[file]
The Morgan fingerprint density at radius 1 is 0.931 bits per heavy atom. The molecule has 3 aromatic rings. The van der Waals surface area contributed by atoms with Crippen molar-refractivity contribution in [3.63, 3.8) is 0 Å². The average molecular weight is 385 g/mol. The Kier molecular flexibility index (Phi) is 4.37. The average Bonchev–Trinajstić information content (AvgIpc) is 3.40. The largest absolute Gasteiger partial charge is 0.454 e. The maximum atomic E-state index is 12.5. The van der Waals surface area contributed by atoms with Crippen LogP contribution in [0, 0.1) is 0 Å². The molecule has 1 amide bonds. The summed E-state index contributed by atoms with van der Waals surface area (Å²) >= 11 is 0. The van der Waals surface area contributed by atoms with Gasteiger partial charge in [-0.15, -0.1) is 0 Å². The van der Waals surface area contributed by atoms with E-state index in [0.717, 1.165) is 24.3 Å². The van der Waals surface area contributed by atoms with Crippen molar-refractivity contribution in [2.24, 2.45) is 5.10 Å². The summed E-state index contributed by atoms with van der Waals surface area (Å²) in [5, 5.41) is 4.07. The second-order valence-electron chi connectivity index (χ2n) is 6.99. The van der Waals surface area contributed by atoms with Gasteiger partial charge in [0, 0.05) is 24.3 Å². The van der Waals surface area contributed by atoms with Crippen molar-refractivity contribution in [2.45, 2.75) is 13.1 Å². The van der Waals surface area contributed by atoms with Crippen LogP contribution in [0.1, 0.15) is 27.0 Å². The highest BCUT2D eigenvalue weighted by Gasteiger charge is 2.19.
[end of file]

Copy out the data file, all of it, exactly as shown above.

The Morgan fingerprint density at radius 1 is 0.931 bits per heavy atom. The molecule has 3 aromatic rings. The van der Waals surface area contributed by atoms with Crippen molar-refractivity contribution in [3.63, 3.8) is 0 Å². The average molecular weight is 385 g/mol. The Kier molecular flexibility index (Phi) is 4.37. The average Bonchev–Trinajstić information content (AvgIpc) is 3.40. The largest absolute Gasteiger partial charge is 0.454 e. The maximum atomic E-state index is 12.5. The van der Waals surface area contributed by atoms with Crippen LogP contribution in [0, 0.1) is 0 Å². The molecule has 1 amide bonds. The summed E-state index contributed by atoms with van der Waals surface area (Å²) >= 11 is 0. The van der Waals surface area contributed by atoms with Gasteiger partial charge in [-0.15, -0.1) is 0 Å². The van der Waals surface area contributed by atoms with E-state index in [0.717, 1.165) is 24.3 Å². The van der Waals surface area contributed by atoms with Crippen molar-refractivity contribution in [2.24, 2.45) is 5.10 Å². The summed E-state index contributed by atoms with van der Waals surface area (Å²) in [5, 5.41) is 4.07. The second-order valence-electron chi connectivity index (χ2n) is 6.99. The van der Waals surface area contributed by atoms with Gasteiger partial charge in [0, 0.05) is 24.3 Å². The van der Waals surface area contributed by atoms with Crippen molar-refractivity contribution in [2.45, 2.75) is 13.1 Å². The van der Waals surface area contributed by atoms with Crippen LogP contribution in [0.1, 0.15) is 27.0 Å². The highest BCUT2D eigenvalue weighted by Gasteiger charge is 2.19.